Bikes: One reason I came to Taiwan was to visit Giant bicycles. They are the largest manufacturer of bikes in the world. I’ve owned 5 Giant bikes through the years and love their bikes. Giant mountain bikes are amazing as are the city bikes. I’m not a big road biker so I can’t comment on their road bikes. I was bummed they didn’t offer any factory tours, but I suppose it would have looked like:
Still, I was in Taichung so I went to the locally owned Giant bike shop there and it was
two floors. The guy working there said a museum will all their bike models will be opening up later in 2020 so I might come back for that. The first floor had a shop and several new bikes. The upstairs had fitting and road bikes. For about $100 USD Giant will paint any road bike over around $2000 any of the colors available. Pretty cool. They don’t allow you to take pictures inside the store… 😦
How did Giant get so big?
Cars: No electric cars or infrastructure visible, though I think Tesla has 14 supercharger stations but I’m just guessing since I can’t read the text of the website. Still, it’s not Mountain View where you see 10-20 Teslas a day driving around the city. I haven’t seen any other brand of electric car either. Since traffic and parking can be a major headache, most people drive scooters or take the subway. I saw 2 X’s, an S, and 3 model 3’s the whole time I was here. They are not very popular here. Not sure why. I did go to a Tesla dealer TESLA Taipei Store, No. 11, Songshou Road, Xinyi District, Taipei City, near Taipei 101 and it was packed like the Apple store nearby.
I rented a car for $623 for a week and drove it about 1000km. The charge on my cc says Ho Yun Taipei TW. They charge for mileage here so it came out to $488 for the rental and $136 for the mileage. They give you a gas card so if you fill up at the brands that they do business with then gas is free. They didn’t give it to me with a full tank, nor do they expect it full when you give it back, but I wonder if the $136 included gas since I can’t read? Anyways, they charge for mileage so in theory don’t care about how much gas is in the tank, but in the contract it says to bring it back with a full tank. This is a little confusing.
Regarding driving, the main things to know are 1) there IS NO RIGHT TURN ON A RED. I did this a few times but noticed no one else did so I looked it up online and sure enough, no right turn on a red light. 2) there are scooters everywhere! Be aware of them. There is a special scooter lane on the right which is a problem since when the light turns green and you want to make a right, not sure who has the right of way there? Need to ask. There is also a reserved space for them at intersections so don’t pull up too far since scooters have a reserved space for them.
Infrastructure and Transportation: The MRT subway along with the HSR High Speed Rail and bus system you can get to just about anywhere you would want to go on the island. Still, I ended up taking taxis several times due to convenience. You don’t have to tip the taxis!
Religion: So I was in Taiwan through Christmas and it’s no big deal here. Stores don’t close, Christmas decorations are really, really scarce and mainly at Christian churches. I did hear a group walking around from the church caroling but no one even mentions Christmas. I didn’t see any Christmas sales specials, Black Friday type of sales are non existent from what I could see.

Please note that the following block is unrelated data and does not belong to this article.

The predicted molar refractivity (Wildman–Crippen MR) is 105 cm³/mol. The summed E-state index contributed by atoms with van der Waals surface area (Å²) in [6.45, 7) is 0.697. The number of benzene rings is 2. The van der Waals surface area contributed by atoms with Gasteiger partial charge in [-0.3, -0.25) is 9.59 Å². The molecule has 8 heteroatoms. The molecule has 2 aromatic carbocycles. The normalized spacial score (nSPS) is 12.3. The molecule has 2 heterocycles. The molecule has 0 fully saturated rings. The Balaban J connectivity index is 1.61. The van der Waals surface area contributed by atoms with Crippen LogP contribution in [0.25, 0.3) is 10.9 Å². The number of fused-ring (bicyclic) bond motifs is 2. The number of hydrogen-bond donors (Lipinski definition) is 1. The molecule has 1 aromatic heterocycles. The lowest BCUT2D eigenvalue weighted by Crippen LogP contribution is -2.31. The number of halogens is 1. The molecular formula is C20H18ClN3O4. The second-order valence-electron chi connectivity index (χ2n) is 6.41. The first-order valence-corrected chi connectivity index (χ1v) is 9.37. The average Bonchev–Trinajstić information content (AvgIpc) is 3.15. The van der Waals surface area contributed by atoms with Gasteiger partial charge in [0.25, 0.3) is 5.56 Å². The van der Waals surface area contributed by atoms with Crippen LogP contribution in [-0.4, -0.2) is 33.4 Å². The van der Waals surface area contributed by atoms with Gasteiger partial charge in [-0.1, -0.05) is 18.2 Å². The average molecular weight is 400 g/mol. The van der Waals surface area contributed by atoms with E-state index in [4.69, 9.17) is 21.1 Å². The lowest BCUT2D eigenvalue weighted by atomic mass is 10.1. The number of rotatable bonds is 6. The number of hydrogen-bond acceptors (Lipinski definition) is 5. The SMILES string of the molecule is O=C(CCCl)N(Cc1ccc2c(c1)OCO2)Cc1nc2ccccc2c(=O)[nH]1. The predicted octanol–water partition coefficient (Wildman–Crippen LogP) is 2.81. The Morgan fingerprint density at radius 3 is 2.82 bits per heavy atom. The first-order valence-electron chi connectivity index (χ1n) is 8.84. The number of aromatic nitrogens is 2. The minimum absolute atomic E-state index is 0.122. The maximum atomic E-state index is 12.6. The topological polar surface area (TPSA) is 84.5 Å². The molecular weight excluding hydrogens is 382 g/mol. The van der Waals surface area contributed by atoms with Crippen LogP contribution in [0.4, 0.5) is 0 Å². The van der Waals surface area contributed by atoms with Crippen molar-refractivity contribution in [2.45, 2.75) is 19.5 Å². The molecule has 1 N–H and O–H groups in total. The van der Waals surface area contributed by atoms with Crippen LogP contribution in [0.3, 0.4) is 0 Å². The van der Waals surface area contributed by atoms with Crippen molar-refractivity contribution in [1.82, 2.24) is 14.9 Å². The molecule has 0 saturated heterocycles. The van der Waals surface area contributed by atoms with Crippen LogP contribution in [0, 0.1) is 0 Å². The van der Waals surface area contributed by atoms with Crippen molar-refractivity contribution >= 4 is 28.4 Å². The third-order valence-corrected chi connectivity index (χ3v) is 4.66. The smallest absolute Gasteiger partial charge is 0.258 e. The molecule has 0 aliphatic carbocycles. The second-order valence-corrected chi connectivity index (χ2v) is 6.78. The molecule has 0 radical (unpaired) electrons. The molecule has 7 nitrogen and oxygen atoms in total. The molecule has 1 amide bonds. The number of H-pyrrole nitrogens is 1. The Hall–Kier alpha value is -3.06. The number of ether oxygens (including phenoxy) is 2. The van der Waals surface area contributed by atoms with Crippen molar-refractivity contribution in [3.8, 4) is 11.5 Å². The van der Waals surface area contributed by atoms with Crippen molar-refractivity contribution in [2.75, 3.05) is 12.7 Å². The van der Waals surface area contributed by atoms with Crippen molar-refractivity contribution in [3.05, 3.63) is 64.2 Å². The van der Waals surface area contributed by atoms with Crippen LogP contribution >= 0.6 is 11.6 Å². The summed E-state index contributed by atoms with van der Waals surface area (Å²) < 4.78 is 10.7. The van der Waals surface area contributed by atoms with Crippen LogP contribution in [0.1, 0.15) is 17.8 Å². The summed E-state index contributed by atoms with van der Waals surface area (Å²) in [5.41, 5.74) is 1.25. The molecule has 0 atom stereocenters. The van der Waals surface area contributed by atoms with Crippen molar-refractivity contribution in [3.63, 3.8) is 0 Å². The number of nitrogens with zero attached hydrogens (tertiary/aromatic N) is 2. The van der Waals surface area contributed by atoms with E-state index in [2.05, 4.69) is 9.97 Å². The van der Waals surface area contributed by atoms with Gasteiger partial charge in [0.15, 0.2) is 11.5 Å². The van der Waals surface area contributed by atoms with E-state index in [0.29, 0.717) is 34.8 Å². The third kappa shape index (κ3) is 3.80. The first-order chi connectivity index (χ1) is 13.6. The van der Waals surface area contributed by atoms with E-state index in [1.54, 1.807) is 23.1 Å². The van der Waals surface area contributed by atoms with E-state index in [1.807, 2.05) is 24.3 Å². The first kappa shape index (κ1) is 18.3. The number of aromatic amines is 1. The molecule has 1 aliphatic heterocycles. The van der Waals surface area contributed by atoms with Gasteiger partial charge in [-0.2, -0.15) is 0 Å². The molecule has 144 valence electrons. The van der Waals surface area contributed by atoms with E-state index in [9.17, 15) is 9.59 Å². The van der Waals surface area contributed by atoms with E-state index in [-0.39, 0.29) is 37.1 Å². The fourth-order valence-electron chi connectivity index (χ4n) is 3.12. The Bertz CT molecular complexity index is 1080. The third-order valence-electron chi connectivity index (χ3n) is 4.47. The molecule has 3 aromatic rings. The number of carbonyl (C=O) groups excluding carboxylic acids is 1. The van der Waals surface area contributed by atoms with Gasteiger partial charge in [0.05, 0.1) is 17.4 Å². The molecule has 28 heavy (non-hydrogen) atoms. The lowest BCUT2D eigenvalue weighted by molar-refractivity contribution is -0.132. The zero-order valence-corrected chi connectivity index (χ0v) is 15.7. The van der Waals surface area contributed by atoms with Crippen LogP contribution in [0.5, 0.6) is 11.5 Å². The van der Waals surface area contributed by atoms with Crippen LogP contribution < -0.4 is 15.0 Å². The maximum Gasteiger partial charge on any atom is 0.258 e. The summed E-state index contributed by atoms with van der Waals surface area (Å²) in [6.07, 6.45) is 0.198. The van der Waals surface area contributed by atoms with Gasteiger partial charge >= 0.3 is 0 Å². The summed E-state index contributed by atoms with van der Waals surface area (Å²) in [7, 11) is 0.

Holidays: I usually head to Costco and take a pic of their hours since they list out the local holidays. I didn’t make the trip this time though. I found conflicting info online, but there appear to be 10 holidays. Still, you can see when growing up in the US how Christian holidays are embedded into the national imaginary despite the what the 1st Amendment states, “Congress shall make no law respecting an establishment of religion, or prohibiting the free exercise thereof.” but isn’t two national holidays celebrated by a particular religion respecting a religion? But who is going to protest getting a paid day off from work or school?
Shopping: Carre Foure is where I bought most stuff. I think it’s french owned, not sure, but it has the groceries you need and I even got a backpack and yoga mat there. 7-11 has really good sandwiches. Unlike the 7-11’s in the states, the 7-11’s here in Taiwan have good food and are everywhere. If you need non food stuff, then Sogo is a good dept store.
Water: My airbnb host told me to not drink the tap water. You have to boil it or buy drinking water.
Food: Not sure what to say here. So there are many hole in the wall small places to eat that have great food. I also got a stomach infection from one of these places in Nangang and consequently didn’t eat any food for 4 days. I would definitely avoid a small place in a small city. I ate at the night markets in Taipei and had no problem. I definitely trust the bigger restaurants. I think I missed in and out burger more than any other food back home. They have a Mos Burger here and other burger joints. Food is also cheaper here. One sushi bar in Beitou near Yangmingshan was only $30 NT per plate so about $1.00 USD so really it’s all you can eat for $10!! Rent here is cheaper too.
Housing: – In general cheaper than the Bay Area. Some of the buildings are pretty old but the units inside can be totally updated or not. One thing salient is the doors. They often have two doors, the first one will have glass windows and multiple dead bolts like a safe. These are super solid and heavy security type doors
Pollution: So my guess is cars, scooters, and motorcycles have no smog controls at all. No catalytic converters. Consequently, street level pollution can be pretty bad. I also noticed sewer gas in my airbnb bathroom and on the street level pretty often like multiple times a day walking around.
Homeless: I didn’t see any homeless people in Taiwan. This says more about the US then Taiwan to me. It’s an utter failure of government, social services, and communities in general when so many homeless people line the streets in tents, underpasses, riverbanks, beaches all over the US but coming to another country like Taiwan and I don’t see any. Like zero… How could America let this happen with unemployment at historically low levels?